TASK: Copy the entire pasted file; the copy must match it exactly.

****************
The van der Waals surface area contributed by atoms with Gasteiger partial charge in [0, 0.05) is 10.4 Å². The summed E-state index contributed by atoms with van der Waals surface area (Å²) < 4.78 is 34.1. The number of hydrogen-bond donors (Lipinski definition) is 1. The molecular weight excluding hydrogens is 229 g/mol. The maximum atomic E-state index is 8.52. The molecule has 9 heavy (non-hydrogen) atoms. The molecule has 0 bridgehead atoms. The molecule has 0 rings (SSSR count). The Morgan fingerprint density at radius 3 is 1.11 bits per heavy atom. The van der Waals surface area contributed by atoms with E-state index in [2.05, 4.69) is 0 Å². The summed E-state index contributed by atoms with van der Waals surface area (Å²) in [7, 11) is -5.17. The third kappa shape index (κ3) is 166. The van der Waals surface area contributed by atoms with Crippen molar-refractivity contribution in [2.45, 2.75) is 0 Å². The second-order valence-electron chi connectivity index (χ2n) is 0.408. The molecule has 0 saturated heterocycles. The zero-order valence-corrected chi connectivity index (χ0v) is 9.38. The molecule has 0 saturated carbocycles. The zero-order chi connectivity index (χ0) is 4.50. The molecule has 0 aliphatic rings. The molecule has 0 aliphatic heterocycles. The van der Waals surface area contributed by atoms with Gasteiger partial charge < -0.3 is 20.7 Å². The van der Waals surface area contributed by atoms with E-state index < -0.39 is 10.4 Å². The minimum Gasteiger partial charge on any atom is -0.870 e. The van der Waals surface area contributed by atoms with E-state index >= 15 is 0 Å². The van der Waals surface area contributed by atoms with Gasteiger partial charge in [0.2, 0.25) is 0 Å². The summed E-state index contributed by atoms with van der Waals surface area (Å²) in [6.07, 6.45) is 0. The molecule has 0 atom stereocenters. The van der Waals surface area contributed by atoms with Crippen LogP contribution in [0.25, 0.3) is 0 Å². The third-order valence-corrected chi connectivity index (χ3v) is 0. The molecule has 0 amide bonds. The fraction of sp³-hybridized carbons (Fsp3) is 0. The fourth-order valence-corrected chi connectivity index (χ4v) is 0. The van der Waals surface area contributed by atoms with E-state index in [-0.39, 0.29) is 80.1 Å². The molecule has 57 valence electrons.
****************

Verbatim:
The van der Waals surface area contributed by atoms with Gasteiger partial charge in [0, 0.05) is 10.4 Å². The summed E-state index contributed by atoms with van der Waals surface area (Å²) < 4.78 is 34.1. The number of hydrogen-bond donors (Lipinski definition) is 1. The molecular weight excluding hydrogens is 229 g/mol. The maximum atomic E-state index is 8.52. The molecule has 9 heavy (non-hydrogen) atoms. The molecule has 0 bridgehead atoms. The molecule has 0 rings (SSSR count). The Morgan fingerprint density at radius 3 is 1.11 bits per heavy atom. The van der Waals surface area contributed by atoms with E-state index in [2.05, 4.69) is 0 Å². The summed E-state index contributed by atoms with van der Waals surface area (Å²) in [7, 11) is -5.17. The third kappa shape index (κ3) is 166. The van der Waals surface area contributed by atoms with Crippen molar-refractivity contribution in [2.45, 2.75) is 0 Å². The second-order valence-electron chi connectivity index (χ2n) is 0.408. The molecule has 0 saturated heterocycles. The zero-order valence-corrected chi connectivity index (χ0v) is 9.38. The molecule has 0 saturated carbocycles. The zero-order chi connectivity index (χ0) is 4.50. The molecule has 0 aliphatic rings. The molecule has 0 aliphatic heterocycles. The van der Waals surface area contributed by atoms with Gasteiger partial charge < -0.3 is 20.7 Å². The van der Waals surface area contributed by atoms with E-state index < -0.39 is 10.4 Å². The minimum Gasteiger partial charge on any atom is -0.870 e. The van der Waals surface area contributed by atoms with E-state index >= 15 is 0 Å². The van der Waals surface area contributed by atoms with Gasteiger partial charge in [0.2, 0.25) is 0 Å². The summed E-state index contributed by atoms with van der Waals surface area (Å²) in [6.07, 6.45) is 0. The molecule has 0 atom stereocenters. The van der Waals surface area contributed by atoms with Crippen LogP contribution in [0.25, 0.3) is 0 Å². The third-order valence-corrected chi connectivity index (χ3v) is 0. The molecule has 0 amide bonds. The fraction of sp³-hybridized carbons (Fsp3) is 0. The fourth-order valence-corrected chi connectivity index (χ4v) is 0. The van der Waals surface area contributed by atoms with E-state index in [-0.39, 0.29) is 80.1 Å². The molecule has 57 valence electrons.